"What if you set off on a vacation trip in search of history-and your destination was the men who had been president "Asking himself that tantalizing question, bestselling author and award-winning journalist Bob Greene embarked on a long journey across the breadth of the nation, hoping to spend time with Richard Nixon, Gerald Ford, Jimmy Carter, George Bush and Ronald Reagan. The result of his odyssey is Fraternity.
Best-selling author Greene (e.g., Duty: A Father, His Son, and the Man Who Won the War) takes the reader on the ultimate road trip to visit the most select fraternity of all: America's past Presidents. During the 1980s and 1990s, Greene visited Richard Nixon, Jimmy Carter, George H.W. Bush, Gerald Ford, and Ronald Reagan, and the accumulated wisdom and stories from his trips offer rare glimpses into the lives and thoughts of the Presidents. Nixon and Ford spent several hours alone with Greene, and the resulting chapters are gems, but he could only accompany Carter and Bush on their busy, distracted schedules. Ford is the most at ease with retirement. He still keeps in touch with his high school football teammates, prefers ice cream to martinis, and claims that his favorite movie is Mrs.Doubtfire. This exhilarating book concludes with a bittersweet coda in which the late President Reagan cancelled a public appearance where he was to meet Greene because of the onset of Alzheimer's disease. Highly recommended for public libraries.[See Q&A with Greene, p. 98.]-Karl Helicher, Upper Merion Twp. Lib., King of Prussia, PA Copyright 2004 Reed Business Information. -- PUBLISHERS WEEKLY.
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October 25, 2005
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Excerpt from Fraternity by Bob Greene
Here is what they said--some of it.
"I don't allow my feelings to be hurt," Richard Nixon said. "I learned very early on that you must not allow it to get to you. And as the years have gone on--and this used to infuriate my critics during the White House years--I made the decision not to respond, no matter how rough the attacks were."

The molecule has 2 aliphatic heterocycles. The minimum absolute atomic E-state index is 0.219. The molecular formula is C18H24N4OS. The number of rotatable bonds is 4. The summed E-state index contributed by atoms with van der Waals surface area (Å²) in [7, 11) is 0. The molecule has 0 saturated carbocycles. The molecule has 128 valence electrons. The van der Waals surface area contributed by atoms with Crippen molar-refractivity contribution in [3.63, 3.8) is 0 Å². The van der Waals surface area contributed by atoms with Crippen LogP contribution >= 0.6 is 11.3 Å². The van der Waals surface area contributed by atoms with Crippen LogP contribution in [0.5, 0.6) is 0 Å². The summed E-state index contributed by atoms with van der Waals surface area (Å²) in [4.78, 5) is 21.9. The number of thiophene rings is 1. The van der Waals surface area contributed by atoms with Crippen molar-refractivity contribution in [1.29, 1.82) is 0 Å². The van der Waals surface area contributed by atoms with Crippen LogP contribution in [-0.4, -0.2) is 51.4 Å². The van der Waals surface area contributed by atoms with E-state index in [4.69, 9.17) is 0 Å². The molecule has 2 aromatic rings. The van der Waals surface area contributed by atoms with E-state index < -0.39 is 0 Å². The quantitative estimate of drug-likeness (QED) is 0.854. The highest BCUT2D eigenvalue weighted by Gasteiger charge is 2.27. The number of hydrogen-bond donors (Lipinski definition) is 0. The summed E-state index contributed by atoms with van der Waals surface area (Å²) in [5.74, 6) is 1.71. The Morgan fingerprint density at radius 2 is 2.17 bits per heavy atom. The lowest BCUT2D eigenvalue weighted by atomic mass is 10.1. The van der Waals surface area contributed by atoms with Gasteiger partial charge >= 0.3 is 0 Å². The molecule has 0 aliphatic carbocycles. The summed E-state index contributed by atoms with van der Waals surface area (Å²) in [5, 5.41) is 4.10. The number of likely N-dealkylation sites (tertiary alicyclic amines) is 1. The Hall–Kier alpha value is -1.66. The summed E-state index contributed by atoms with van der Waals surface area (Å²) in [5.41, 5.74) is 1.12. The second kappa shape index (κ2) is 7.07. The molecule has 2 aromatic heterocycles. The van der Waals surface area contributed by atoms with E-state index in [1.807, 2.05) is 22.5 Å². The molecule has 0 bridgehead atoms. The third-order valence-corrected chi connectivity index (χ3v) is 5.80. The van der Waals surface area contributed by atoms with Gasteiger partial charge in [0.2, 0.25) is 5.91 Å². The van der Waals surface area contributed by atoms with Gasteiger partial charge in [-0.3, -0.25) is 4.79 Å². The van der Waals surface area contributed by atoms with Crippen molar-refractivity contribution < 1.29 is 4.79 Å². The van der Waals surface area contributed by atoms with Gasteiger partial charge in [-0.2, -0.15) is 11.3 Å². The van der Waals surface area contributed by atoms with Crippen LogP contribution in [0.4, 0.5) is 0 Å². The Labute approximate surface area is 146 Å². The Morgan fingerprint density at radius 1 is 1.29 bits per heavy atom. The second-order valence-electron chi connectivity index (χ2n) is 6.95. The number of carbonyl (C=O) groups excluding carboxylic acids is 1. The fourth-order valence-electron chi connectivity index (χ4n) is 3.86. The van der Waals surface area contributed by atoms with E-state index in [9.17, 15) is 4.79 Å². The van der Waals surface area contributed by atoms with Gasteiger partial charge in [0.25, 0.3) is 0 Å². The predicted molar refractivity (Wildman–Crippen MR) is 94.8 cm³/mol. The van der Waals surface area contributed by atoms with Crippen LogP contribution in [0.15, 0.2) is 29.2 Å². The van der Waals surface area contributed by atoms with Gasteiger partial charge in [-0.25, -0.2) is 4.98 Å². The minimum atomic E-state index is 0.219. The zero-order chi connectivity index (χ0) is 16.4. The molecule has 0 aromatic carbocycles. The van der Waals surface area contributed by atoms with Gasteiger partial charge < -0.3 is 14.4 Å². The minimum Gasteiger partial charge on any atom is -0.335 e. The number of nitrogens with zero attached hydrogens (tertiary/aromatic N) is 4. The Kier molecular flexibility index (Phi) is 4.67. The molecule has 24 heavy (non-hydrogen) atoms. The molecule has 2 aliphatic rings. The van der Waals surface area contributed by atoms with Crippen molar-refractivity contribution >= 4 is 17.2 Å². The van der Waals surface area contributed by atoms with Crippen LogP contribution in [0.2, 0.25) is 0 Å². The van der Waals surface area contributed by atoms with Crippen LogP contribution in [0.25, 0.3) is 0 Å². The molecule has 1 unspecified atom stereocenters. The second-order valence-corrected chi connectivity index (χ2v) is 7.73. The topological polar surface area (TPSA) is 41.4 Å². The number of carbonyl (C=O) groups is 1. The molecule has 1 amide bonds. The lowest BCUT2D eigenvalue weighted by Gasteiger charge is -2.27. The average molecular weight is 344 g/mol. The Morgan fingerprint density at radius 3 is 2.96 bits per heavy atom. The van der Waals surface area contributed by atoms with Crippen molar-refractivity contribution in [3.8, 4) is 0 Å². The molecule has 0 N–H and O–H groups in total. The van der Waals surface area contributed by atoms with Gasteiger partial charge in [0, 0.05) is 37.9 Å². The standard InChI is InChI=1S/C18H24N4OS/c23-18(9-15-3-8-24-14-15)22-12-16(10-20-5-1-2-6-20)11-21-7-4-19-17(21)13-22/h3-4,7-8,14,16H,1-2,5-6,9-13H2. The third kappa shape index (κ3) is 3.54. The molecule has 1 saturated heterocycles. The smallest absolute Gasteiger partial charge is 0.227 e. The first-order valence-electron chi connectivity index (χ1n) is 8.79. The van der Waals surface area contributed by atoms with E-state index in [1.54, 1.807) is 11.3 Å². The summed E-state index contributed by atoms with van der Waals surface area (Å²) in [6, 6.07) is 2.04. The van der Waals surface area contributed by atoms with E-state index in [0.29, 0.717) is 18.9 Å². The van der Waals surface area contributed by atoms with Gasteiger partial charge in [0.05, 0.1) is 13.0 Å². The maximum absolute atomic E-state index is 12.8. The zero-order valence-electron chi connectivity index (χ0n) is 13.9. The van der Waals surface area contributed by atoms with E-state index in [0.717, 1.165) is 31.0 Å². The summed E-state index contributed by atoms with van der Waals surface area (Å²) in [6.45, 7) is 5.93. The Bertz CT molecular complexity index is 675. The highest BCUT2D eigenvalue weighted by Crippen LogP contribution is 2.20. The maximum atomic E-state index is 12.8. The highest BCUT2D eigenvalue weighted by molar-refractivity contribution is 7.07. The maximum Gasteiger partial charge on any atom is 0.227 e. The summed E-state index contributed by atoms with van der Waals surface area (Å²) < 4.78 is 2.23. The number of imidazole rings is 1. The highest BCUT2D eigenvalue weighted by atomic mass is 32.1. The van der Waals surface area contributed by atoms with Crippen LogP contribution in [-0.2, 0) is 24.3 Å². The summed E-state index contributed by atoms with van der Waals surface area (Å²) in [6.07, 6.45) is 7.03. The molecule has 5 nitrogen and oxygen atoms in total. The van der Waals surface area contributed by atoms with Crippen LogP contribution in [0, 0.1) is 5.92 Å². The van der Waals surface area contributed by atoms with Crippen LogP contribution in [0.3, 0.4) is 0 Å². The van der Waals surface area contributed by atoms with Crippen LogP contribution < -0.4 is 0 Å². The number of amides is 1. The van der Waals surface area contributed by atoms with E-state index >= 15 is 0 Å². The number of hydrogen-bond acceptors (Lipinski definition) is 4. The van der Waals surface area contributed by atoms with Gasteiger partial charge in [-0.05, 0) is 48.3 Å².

I asked him about those two famous catchphrases--"Tricky Dick," and "Would you buy a used car from this man?" They had been thrown off so glibly, so routinely, for so many years by so many people who may have assumed that there was not really anyone on the receiving end, at least anyone who was listening. I wondered about the person who was, indeed, on the receiving end--Nixon himself. Had he ever heard the lines--the "Tricky Dick" and "used-car" lines?
"Oh, my, yes," Nixon said. "Yeah."
Were his feelings ever hurt?
"If I had feelings," Nixon said, "I probably wouldn't have even survived."
Here, along the journey, is what they said--some of it:
"I went to visit a middle school," Jimmy Carter said. "One of the bright young girls asked me why there's an old person who loses Social Security payments. I told her that couldn't happen--once you start drawing Social Security you don't lose it unless your income goes up.
"She said, 'No, my granddaddy doesn't make anything, and he lost his Social Security.' And I said, 'Sweetheart, you must be mistaken.' She said to me, 'Mr. Carter, you are mistaken.' She said, 'My granddaddy lives on the bridge over by the new domed stadium, and since he doesn't have a mailing address they cut off his Social Security.'"
Carter was talking about the mysteries of compassion--why the need to help others kicks in in some people's lives, and why others are able to walk away from the troubles of people who don't have enough--or at least are able to turn their heads, in the hopes of not seeing the troubles.
He said that the question from the girl in the middle school--the girl whose grandfather lived on the bridge--was not a question he would have heard in the schools of his own, more affluent, grandchildren, in their own, more prosperous, communities.
"I think most of us find it difficult to cross the barrier that we erect around ourselves," Carter said. "We prefer naturally to be among folks just like us, so we feel at home and we talk the same language, we wear the same clothes, drive the same kind of cars, go to the same kind of schools, live in the same neighborhoods, and we feel that that circle of friends won't put a burden on us.
"You know. They won't make us feel guilty. They won't make us feel obligated."
Here is some of what they said:
"We were out at a hotel in Hawaii," George Bush--the first President Bush, George Herbert Walker Bush--said. "Maui."